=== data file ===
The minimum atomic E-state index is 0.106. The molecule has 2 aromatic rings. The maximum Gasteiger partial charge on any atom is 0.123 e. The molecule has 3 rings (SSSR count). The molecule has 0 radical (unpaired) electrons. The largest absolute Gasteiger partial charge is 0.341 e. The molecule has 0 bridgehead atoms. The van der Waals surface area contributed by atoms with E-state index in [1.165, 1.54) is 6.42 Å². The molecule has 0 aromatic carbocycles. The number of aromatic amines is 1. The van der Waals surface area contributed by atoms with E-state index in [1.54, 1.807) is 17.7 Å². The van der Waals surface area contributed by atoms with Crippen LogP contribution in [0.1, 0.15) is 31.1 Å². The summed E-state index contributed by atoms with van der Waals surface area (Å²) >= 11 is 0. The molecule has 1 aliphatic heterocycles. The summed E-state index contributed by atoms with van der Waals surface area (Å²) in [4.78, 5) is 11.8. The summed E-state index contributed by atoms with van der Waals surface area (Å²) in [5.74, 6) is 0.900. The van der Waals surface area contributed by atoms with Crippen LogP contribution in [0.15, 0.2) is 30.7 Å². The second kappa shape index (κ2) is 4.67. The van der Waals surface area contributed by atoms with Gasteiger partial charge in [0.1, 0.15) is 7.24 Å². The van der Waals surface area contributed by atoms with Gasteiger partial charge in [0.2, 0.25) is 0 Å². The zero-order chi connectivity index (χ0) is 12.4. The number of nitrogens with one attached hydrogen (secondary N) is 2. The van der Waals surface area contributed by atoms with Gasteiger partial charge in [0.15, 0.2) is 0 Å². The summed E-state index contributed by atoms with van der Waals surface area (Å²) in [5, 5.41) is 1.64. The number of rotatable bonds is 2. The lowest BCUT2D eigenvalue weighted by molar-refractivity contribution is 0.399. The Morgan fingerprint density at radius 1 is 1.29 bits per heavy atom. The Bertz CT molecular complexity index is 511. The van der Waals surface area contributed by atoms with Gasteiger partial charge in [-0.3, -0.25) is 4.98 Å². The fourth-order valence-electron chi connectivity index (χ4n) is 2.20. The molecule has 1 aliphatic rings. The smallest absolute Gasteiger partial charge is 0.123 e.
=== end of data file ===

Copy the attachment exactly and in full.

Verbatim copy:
The minimum atomic E-state index is 0.106. The molecule has 2 aromatic rings. The maximum Gasteiger partial charge on any atom is 0.123 e. The molecule has 3 rings (SSSR count). The molecule has 0 radical (unpaired) electrons. The largest absolute Gasteiger partial charge is 0.341 e. The molecule has 0 bridgehead atoms. The van der Waals surface area contributed by atoms with E-state index in [1.165, 1.54) is 6.42 Å². The molecule has 0 aromatic carbocycles. The number of aromatic amines is 1. The van der Waals surface area contributed by atoms with E-state index in [1.54, 1.807) is 17.7 Å². The van der Waals surface area contributed by atoms with Crippen LogP contribution in [0.1, 0.15) is 31.1 Å². The summed E-state index contributed by atoms with van der Waals surface area (Å²) >= 11 is 0. The molecule has 1 aliphatic heterocycles. The summed E-state index contributed by atoms with van der Waals surface area (Å²) in [4.78, 5) is 11.8. The summed E-state index contributed by atoms with van der Waals surface area (Å²) in [5.74, 6) is 0.900. The van der Waals surface area contributed by atoms with Crippen LogP contribution in [0.15, 0.2) is 30.7 Å². The second kappa shape index (κ2) is 4.67. The van der Waals surface area contributed by atoms with Gasteiger partial charge in [0.1, 0.15) is 7.24 Å². The van der Waals surface area contributed by atoms with Gasteiger partial charge in [0.2, 0.25) is 0 Å². The zero-order chi connectivity index (χ0) is 12.4. The number of nitrogens with one attached hydrogen (secondary N) is 2. The van der Waals surface area contributed by atoms with Gasteiger partial charge in [0.15, 0.2) is 0 Å². The summed E-state index contributed by atoms with van der Waals surface area (Å²) in [5, 5.41) is 1.64. The number of rotatable bonds is 2. The lowest BCUT2D eigenvalue weighted by molar-refractivity contribution is 0.399. The Morgan fingerprint density at radius 1 is 1.29 bits per heavy atom. The Bertz CT molecular complexity index is 511. The van der Waals surface area contributed by atoms with Gasteiger partial charge in [-0.3, -0.25) is 4.98 Å². The fourth-order valence-electron chi connectivity index (χ4n) is 2.20. The molecule has 1 aliphatic rings. The smallest absolute Gasteiger partial charge is 0.123 e.